I can’t see why these rounds would be original to that Franford Arsenal box. (Nice box by the way - haven’t seen one like it before, that I can recall). I am not aware of the use of mixed cases even for practice match, or the use of other people’s cases, by Franford Arsenal. The lot number on the box specifically shows that the cases are of steel - yet one case is brass and made by Winchester and the other appears to be nickeled brass, and commercial, not military, made by Remington.
You don’t need to pull a bullet to closely approximate its weight. Just take a normal .45 FMJ RN round, with its 230 grain bullet, and see if the ones you have are of an overall cartridge weight somewhere around 20 grains less than the normal ball. The weight difference could probably span from about 18 grains to around 22 or 23 grains difference due to case material and powder charge differences. If they are within about 5 to 8 grains different overall cartridge weight, I would say these bullets are 230 grains.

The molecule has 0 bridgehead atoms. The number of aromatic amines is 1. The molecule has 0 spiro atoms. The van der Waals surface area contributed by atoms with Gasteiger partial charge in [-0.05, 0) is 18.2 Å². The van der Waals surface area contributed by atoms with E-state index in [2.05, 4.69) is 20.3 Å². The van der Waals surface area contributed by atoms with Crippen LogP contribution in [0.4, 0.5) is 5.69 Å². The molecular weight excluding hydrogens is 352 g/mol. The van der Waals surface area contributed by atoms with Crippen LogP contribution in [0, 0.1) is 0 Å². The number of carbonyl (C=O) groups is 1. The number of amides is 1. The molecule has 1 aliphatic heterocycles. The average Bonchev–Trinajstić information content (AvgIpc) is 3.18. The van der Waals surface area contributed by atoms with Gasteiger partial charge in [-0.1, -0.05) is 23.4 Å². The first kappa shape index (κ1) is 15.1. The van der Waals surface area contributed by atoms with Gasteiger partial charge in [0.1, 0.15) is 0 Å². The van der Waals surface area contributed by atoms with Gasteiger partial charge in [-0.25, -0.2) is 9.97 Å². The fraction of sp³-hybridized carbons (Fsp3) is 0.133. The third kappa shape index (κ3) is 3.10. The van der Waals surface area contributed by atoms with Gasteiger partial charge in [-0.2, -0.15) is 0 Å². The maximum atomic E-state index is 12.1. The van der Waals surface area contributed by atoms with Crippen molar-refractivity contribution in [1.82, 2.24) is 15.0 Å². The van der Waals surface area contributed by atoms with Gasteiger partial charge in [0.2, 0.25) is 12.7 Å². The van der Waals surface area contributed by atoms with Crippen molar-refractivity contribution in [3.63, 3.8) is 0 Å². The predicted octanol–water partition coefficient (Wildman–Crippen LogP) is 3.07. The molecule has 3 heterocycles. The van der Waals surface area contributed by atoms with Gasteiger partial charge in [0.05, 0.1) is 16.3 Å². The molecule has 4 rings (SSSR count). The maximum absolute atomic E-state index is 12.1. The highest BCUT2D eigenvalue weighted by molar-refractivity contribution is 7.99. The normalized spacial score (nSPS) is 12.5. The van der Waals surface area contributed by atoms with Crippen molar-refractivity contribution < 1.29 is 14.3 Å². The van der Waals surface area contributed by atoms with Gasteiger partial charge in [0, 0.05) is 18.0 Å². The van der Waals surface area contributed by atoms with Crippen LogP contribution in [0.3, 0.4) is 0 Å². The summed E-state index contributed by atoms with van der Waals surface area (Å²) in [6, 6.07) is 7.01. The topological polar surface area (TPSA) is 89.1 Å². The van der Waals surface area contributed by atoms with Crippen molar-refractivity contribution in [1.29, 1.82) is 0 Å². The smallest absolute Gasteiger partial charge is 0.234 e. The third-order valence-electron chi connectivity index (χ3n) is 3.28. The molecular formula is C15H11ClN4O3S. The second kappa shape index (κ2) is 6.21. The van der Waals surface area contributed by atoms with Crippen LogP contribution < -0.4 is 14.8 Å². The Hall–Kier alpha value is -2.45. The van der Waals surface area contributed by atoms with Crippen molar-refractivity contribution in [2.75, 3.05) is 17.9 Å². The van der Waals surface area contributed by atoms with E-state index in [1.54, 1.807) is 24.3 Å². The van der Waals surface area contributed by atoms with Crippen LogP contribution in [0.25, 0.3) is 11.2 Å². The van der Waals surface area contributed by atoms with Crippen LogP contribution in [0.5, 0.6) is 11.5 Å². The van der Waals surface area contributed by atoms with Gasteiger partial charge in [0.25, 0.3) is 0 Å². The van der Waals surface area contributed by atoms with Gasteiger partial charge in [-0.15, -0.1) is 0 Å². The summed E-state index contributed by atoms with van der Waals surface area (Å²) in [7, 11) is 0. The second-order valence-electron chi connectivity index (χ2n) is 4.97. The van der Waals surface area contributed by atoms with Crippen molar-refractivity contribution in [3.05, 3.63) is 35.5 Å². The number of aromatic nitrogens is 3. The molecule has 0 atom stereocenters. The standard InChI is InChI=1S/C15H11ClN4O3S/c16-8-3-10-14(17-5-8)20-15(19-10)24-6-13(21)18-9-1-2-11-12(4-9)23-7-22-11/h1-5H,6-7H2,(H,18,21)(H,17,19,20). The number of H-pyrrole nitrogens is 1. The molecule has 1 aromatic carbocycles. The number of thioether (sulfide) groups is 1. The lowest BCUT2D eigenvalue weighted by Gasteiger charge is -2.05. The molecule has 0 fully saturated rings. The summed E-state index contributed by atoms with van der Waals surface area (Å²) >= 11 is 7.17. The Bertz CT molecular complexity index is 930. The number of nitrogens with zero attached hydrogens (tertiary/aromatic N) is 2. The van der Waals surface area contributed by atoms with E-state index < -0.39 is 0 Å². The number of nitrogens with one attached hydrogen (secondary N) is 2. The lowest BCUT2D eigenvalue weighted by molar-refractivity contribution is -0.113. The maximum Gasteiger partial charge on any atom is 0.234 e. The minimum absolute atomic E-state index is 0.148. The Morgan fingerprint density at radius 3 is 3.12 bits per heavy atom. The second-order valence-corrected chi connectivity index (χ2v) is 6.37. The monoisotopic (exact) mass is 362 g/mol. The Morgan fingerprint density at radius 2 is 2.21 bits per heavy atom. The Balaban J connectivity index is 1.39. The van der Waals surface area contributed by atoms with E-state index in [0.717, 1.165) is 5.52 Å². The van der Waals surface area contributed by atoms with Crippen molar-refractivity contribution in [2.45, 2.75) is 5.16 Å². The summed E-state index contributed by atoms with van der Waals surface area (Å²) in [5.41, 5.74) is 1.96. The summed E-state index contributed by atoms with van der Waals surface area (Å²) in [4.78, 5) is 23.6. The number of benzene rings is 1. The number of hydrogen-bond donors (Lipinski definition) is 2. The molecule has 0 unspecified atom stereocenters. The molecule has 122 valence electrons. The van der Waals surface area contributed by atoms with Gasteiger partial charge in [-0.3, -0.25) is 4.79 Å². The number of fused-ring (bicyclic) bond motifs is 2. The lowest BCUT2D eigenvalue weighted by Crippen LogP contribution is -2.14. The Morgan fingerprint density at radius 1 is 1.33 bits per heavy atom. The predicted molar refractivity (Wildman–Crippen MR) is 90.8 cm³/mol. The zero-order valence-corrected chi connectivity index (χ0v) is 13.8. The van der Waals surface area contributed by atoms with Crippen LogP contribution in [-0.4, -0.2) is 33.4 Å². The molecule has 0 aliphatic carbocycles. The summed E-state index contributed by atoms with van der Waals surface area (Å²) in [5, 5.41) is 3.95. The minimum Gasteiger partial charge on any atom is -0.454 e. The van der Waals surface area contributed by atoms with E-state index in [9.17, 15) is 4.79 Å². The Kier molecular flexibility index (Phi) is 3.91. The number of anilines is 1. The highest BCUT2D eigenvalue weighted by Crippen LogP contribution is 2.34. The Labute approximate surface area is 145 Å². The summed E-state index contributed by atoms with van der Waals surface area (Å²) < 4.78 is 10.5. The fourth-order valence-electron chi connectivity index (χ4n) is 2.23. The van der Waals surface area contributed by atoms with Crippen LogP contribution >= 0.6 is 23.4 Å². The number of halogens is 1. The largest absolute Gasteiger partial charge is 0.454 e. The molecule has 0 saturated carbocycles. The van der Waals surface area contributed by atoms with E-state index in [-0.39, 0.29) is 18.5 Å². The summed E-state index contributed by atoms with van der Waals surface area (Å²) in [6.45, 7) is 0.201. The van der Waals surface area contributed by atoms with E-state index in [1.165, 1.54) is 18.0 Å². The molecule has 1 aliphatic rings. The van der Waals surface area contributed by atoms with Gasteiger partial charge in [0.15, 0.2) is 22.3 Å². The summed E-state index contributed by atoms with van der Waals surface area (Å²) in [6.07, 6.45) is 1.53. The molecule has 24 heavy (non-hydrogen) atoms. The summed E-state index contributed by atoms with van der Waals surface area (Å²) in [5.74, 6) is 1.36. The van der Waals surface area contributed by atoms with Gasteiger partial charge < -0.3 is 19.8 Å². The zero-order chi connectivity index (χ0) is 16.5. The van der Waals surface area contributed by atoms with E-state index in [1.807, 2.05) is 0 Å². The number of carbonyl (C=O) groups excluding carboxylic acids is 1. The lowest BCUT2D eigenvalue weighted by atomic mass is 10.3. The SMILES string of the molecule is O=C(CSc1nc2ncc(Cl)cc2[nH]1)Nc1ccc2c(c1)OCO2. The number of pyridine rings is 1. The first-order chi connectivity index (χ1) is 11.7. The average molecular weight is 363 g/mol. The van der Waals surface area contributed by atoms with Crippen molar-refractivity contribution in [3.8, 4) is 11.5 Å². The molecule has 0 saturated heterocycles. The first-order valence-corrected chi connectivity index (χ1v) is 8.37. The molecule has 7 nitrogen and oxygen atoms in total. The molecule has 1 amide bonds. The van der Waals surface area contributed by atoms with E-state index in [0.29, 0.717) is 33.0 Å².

It is common practice for shooters to mark their brass in various ways so they get their own brass back. I used a red stripe across my own .45 auto brass (no, these are not my reloads - ha! Ha! I used only 200 grain Hensley and Gibbs 68 SWC Lead bullets) when I was a bullseye pistol shooter. My current buddy in cowboy action shooting uses a red stripe across the base on his .45 Long Colt brass.
I will admit I am only guessing here, but if the primers on these rounds are all the same, and nickeled cup, I would guess they are reloads, and that how they got into such an exotic box is a mystery. I can’t really tell from the photos, due to the red stripe, if they are all nickel, which would not be the norm for the FA case, but they appear to be looking at the edges peeking out from below the red.